Thursday

The Grant Covenant


There are various types of covenants that could define relationship between people. Some are covenants among equals (such as a marriage covenant). Many are covenants between a superior and an underling.

One of those covenants between a superior and a lesser person is called a “Grant Covenant.” It is what it sounds like: the great person doesn’t negotiate, doesn’t require anything. They just grant the covenant. “Hold still and let me bless you.” The lesser person does nothing to deserve it.

This video is my second favorite example of a grant covenant (though of course, it’s not a perfect example).  Prince Edward does not ask anything of William, offers no conditions, no negotiation. He just frees him from prison and makes him a knight in the kingdom of his father. He doesn’t even ask Will’s permission.  Will could have refused it, I suppose, but there was no negotiation here.


That reminds me of my most favorite example of a grant covenant, and this one IS a perfect example:

“Jesus Christ… has made us kings and priests to His God and Father, to Him be glory and dominion forever and ever.” [Revelation 1:5&6]

King Jesus also does not offer any conditions, no negotiation. He just frees us from prison and makes us, not knights, but “kings and priests,” heirs of the Kingdom of our Father. He doesn’t even ask our permission. Yeah, you can refuse it I suppose (at least for a while; he can be very persuasive), but there has been, and will be, no negotiation.

Note that this grant covenant is pretty much the covenant that God offered the children that Moses led out of Egypt [see Exodus 19:6], which they rejected in favor of a less scary covenant.

And the more I learn about this Kingdom that I’ve been granted a position in, the more I understand why they thought it was scary. There is an obligation that comes with real authority. It changes us.

We are no longer slaves, so acting like a slave is no longer appropriate. We’re kings, we’re heirs, we’re priests. So no, as a result of the grant, we act differently. We respond differently to the King and to the world around us now. 

Or as Peter Parker’s Uncle Ben said it, “With great power comes great responsibility.” That’s true. Even if we’re freely granted this covenant, this kingliness, this priesthood; even if we have done nothing to deserve it.

This, then, is our covenant. It’s a grant. We’ve done nothing to earn it. We just stand still and let him bless us.

And then we live from this new place, this new identity.

  

(If the embedded video doesn’t work, the whole scene is here: https://youtu.be/JWgf-UqkD_A)



We Have Misunderstood Matthew 18


I’ll bet you’ve read this passage from Matthew 18. You may have heard it preached or practiced.

“Moreover if your brother sins against you, go and tell him his fault between you and him alone. If he hears you, you have gained your brother. But if he will not hear, take with you one or two more, that ‘by the mouth of two or three witnesses every word may be established.’ And if he refuses to hear them, tell [it] to the church. But if he refuses even to hear the church, let him be to you like a heathen and a tax collector. Assuredly, I say to you, whatever you bind on earth will be bound in heaven, and whatever you loose on earth will be loosed in heaven. Again I say to you that if two of you agree on earth concerning anything that they ask, it will be done for them by My Father in heaven. For where two or three are gathered together in My name, I am there in the midst of them.” - Matthew 18:15-20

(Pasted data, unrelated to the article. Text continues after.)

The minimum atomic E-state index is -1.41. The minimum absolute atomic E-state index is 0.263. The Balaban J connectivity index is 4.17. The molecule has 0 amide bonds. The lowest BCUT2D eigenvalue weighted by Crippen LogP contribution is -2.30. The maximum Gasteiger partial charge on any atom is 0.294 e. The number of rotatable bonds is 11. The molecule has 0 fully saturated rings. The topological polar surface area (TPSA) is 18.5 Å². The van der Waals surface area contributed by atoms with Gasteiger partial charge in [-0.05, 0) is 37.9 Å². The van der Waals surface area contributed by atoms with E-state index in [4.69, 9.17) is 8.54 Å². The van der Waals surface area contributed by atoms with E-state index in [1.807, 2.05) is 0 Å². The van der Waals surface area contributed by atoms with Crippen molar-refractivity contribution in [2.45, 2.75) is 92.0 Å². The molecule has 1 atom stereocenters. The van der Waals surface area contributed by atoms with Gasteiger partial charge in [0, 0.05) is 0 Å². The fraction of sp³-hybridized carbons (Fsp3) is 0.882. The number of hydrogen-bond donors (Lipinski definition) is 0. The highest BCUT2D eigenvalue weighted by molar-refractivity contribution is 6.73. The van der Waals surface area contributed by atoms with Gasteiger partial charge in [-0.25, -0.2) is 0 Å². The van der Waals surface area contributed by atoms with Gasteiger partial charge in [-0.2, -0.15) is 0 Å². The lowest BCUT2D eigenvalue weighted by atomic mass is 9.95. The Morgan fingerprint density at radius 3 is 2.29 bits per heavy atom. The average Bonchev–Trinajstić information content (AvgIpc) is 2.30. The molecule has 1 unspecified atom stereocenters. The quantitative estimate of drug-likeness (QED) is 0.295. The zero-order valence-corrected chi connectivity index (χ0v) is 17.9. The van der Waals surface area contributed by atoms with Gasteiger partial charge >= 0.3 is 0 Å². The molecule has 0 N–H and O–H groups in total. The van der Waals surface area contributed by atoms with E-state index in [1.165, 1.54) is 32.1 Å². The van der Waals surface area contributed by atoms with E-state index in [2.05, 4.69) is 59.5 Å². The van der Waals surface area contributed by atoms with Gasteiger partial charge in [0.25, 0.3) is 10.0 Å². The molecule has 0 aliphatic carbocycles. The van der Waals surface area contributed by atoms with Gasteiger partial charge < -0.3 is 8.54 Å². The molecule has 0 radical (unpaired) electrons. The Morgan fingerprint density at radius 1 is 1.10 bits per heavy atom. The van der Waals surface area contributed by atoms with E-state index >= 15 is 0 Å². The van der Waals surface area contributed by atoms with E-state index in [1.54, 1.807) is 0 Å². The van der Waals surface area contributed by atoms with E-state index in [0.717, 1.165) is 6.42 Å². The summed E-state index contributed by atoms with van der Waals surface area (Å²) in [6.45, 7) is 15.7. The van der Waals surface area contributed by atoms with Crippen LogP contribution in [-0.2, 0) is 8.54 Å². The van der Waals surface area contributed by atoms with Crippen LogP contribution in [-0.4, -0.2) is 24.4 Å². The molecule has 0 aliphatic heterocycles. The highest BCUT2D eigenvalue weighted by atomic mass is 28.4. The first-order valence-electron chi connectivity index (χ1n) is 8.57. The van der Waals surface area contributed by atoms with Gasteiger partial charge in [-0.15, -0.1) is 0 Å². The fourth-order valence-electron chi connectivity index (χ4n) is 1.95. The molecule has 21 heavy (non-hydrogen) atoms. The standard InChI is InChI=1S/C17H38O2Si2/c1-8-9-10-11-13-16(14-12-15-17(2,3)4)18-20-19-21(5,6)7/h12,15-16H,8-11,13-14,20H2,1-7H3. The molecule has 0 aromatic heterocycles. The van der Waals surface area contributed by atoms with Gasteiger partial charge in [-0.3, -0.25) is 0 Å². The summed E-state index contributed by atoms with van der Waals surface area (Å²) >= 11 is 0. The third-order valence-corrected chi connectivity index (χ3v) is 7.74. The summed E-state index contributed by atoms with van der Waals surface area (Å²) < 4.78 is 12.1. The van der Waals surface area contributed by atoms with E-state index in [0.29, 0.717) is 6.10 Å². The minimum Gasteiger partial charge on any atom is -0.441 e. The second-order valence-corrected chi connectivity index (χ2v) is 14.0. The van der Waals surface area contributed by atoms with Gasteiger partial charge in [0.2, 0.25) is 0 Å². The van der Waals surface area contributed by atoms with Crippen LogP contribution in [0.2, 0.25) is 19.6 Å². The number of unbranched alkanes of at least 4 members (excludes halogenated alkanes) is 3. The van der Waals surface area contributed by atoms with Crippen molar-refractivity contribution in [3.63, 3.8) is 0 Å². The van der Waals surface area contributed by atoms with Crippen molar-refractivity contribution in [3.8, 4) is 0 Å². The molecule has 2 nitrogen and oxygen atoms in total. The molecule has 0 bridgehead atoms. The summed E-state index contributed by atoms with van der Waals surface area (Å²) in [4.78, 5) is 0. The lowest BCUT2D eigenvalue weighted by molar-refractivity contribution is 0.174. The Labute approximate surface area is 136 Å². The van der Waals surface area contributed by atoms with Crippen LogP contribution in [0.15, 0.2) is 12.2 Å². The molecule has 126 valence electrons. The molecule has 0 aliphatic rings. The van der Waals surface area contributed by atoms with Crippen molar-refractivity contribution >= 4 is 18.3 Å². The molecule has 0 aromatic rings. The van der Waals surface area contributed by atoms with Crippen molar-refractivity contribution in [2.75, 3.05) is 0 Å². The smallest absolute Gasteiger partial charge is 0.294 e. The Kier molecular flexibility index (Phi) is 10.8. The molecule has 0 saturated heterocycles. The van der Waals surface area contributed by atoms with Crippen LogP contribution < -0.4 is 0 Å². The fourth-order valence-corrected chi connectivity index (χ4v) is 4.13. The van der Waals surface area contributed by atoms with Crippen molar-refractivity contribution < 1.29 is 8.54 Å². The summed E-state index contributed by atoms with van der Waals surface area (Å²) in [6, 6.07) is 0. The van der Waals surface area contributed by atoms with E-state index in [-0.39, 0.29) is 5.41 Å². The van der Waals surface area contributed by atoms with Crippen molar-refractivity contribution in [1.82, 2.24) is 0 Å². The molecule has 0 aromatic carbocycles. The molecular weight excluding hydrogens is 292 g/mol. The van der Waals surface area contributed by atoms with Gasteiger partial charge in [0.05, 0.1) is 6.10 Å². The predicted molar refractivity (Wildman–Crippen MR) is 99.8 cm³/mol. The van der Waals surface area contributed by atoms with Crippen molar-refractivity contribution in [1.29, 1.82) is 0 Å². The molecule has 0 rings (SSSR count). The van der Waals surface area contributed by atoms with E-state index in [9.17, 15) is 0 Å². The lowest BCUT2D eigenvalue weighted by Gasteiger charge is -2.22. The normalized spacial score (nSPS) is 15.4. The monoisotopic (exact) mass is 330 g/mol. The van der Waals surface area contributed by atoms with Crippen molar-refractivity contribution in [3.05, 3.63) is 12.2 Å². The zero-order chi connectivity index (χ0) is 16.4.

I’ve had to walk through this with folks (on both ends of it, actually). I’ve seen it up close, and I’ve seen the fruits of it up close.

And it’s made me think this through some. Did you know that this paragraph is surrounded by paragraphs where Jesus is not actually speaking literally? (Before: cut off your hand. After: forgive 70x70 and then the parable of the talents.)

So there’s good reason to reconsider our normal practice of ripping this paragraph out of its context in the rest of Matthew, out of its context in a first-century agrarian society. There’s good reason to reconsider our 21st century Information-Age literalist interpretation of this passage.


So consider this alternative rendering of this passage. Think of this as a cultural reference.

If your friend gets caught up in the stuff of their life, if they forget who they are, go be with him (or her), remind them of who they are, who God sees him to be, who you know they are. If he hears you, it’s all good.

But if he’s not able to hear you, gather some friends with you and remind him how awesome he is. Remind him of who you’ve known him to be. It’s likely he’d listen to a group of friends, if they’re people who he’s known are for him.

But if he still can’t hear you, get him up in front of the church. “Guys, this is Matthew. You all know how awesome Matthew is. Come on, let’s lay hands on Matthew. Let’s remind Matt of who he is, cuz he’s had a hard go for a while, and he needs our support!”

But if he is so messed up that they still can’t get past the garbage in their life, then treat him like a tax collector.

How did Jesus treat tax collectors? (He’s our example, remember?)

He befriended them (Matthew 9:9), he brought them close to him, he put them on his ministry team (Matthew 10:3, Luke 6:15), he trusted his reputation to him (the book of Matthew), he went out of his way to hang out with him (Luke 19:5).

That’s how we treat people that have forgotten who they are and gotten stuck in sin.

Go thou and do likewise.